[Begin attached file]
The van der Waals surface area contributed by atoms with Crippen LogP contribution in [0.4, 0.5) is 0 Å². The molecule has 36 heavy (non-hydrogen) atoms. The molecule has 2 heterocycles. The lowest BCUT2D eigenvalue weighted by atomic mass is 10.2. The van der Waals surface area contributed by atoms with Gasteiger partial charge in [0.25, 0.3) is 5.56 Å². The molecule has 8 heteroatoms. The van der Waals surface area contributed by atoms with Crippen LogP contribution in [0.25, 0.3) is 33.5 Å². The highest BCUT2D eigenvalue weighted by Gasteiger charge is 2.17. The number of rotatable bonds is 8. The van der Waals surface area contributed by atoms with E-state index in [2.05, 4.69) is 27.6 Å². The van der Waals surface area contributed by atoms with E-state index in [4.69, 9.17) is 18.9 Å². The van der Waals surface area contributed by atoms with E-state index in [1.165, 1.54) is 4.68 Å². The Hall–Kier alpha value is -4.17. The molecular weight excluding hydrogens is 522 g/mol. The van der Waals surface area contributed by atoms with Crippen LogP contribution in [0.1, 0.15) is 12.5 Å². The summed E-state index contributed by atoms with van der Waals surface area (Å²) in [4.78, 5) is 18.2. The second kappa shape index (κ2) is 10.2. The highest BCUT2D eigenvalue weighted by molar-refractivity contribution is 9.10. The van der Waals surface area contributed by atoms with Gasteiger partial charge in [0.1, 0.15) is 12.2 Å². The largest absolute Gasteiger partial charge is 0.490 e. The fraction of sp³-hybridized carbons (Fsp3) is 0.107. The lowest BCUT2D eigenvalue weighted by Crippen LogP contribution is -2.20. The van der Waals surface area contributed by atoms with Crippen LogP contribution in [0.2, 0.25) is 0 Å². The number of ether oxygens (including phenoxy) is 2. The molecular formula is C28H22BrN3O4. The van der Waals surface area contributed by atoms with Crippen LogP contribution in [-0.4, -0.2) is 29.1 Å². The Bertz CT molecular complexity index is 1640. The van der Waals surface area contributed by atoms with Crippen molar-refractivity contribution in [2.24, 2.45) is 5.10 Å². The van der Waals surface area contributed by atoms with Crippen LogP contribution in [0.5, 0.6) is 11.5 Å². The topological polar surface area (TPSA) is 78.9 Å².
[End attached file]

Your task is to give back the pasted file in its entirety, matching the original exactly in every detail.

The van der Waals surface area contributed by atoms with Crippen LogP contribution in [0.4, 0.5) is 0 Å². The molecule has 36 heavy (non-hydrogen) atoms. The molecule has 2 heterocycles. The lowest BCUT2D eigenvalue weighted by atomic mass is 10.2. The van der Waals surface area contributed by atoms with Gasteiger partial charge in [0.25, 0.3) is 5.56 Å². The molecule has 8 heteroatoms. The van der Waals surface area contributed by atoms with Crippen LogP contribution in [0.25, 0.3) is 33.5 Å². The highest BCUT2D eigenvalue weighted by Gasteiger charge is 2.17. The number of rotatable bonds is 8. The van der Waals surface area contributed by atoms with E-state index in [2.05, 4.69) is 27.6 Å². The van der Waals surface area contributed by atoms with E-state index in [4.69, 9.17) is 18.9 Å². The van der Waals surface area contributed by atoms with E-state index in [1.165, 1.54) is 4.68 Å². The Hall–Kier alpha value is -4.17. The molecular weight excluding hydrogens is 522 g/mol. The van der Waals surface area contributed by atoms with Crippen LogP contribution in [0.1, 0.15) is 12.5 Å². The summed E-state index contributed by atoms with van der Waals surface area (Å²) in [4.78, 5) is 18.2. The second kappa shape index (κ2) is 10.2. The highest BCUT2D eigenvalue weighted by molar-refractivity contribution is 9.10. The van der Waals surface area contributed by atoms with Gasteiger partial charge in [0.1, 0.15) is 12.2 Å². The largest absolute Gasteiger partial charge is 0.490 e. The fraction of sp³-hybridized carbons (Fsp3) is 0.107. The lowest BCUT2D eigenvalue weighted by Crippen LogP contribution is -2.20. The van der Waals surface area contributed by atoms with Crippen LogP contribution in [0.2, 0.25) is 0 Å². The number of ether oxygens (including phenoxy) is 2. The molecular formula is C28H22BrN3O4. The van der Waals surface area contributed by atoms with Crippen LogP contribution in [-0.4, -0.2) is 29.1 Å². The Bertz CT molecular complexity index is 1640. The van der Waals surface area contributed by atoms with Crippen molar-refractivity contribution in [2.24, 2.45) is 5.10 Å². The van der Waals surface area contributed by atoms with Crippen LogP contribution in [0.5, 0.6) is 11.5 Å². The topological polar surface area (TPSA) is 78.9 Å².